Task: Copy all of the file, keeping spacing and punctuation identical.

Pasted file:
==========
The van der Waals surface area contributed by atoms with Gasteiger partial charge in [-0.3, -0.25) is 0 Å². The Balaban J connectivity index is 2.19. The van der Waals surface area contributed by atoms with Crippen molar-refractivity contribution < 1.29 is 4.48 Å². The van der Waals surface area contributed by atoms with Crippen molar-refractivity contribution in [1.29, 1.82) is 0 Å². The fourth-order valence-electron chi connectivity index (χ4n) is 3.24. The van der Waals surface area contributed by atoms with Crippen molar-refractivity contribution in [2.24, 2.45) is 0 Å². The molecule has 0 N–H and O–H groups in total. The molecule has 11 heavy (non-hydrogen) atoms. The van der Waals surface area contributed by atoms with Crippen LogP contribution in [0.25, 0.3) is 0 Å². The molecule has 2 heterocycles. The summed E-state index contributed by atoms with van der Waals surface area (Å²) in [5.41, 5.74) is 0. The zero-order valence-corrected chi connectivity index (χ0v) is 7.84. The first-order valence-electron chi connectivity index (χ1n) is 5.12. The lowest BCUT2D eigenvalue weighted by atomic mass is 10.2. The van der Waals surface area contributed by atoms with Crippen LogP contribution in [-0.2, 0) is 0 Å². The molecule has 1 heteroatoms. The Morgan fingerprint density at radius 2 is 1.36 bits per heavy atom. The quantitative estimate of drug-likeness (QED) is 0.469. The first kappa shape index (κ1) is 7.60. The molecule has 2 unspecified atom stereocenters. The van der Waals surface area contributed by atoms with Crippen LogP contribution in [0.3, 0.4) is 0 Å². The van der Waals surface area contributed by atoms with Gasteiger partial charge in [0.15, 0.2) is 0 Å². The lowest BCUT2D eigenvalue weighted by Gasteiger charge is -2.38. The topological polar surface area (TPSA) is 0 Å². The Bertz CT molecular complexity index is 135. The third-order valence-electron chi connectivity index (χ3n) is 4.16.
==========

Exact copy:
The van der Waals surface area contributed by atoms with Gasteiger partial charge in [-0.3, -0.25) is 0 Å². The Balaban J connectivity index is 2.19. The van der Waals surface area contributed by atoms with Crippen molar-refractivity contribution < 1.29 is 4.48 Å². The van der Waals surface area contributed by atoms with Crippen molar-refractivity contribution in [1.29, 1.82) is 0 Å². The fourth-order valence-electron chi connectivity index (χ4n) is 3.24. The van der Waals surface area contributed by atoms with Crippen molar-refractivity contribution in [2.24, 2.45) is 0 Å². The molecule has 0 N–H and O–H groups in total. The molecule has 11 heavy (non-hydrogen) atoms. The van der Waals surface area contributed by atoms with Crippen LogP contribution in [0.25, 0.3) is 0 Å². The molecule has 2 heterocycles. The summed E-state index contributed by atoms with van der Waals surface area (Å²) in [5.41, 5.74) is 0. The zero-order valence-corrected chi connectivity index (χ0v) is 7.84. The first-order valence-electron chi connectivity index (χ1n) is 5.12. The lowest BCUT2D eigenvalue weighted by atomic mass is 10.2. The van der Waals surface area contributed by atoms with Crippen LogP contribution in [-0.2, 0) is 0 Å². The molecule has 1 heteroatoms. The Morgan fingerprint density at radius 2 is 1.36 bits per heavy atom. The quantitative estimate of drug-likeness (QED) is 0.469. The first kappa shape index (κ1) is 7.60. The molecule has 2 unspecified atom stereocenters. The van der Waals surface area contributed by atoms with Crippen LogP contribution in [0.3, 0.4) is 0 Å². The van der Waals surface area contributed by atoms with Gasteiger partial charge in [0.15, 0.2) is 0 Å². The lowest BCUT2D eigenvalue weighted by Gasteiger charge is -2.38. The topological polar surface area (TPSA) is 0 Å². The Bertz CT molecular complexity index is 135. The third-order valence-electron chi connectivity index (χ3n) is 4.16.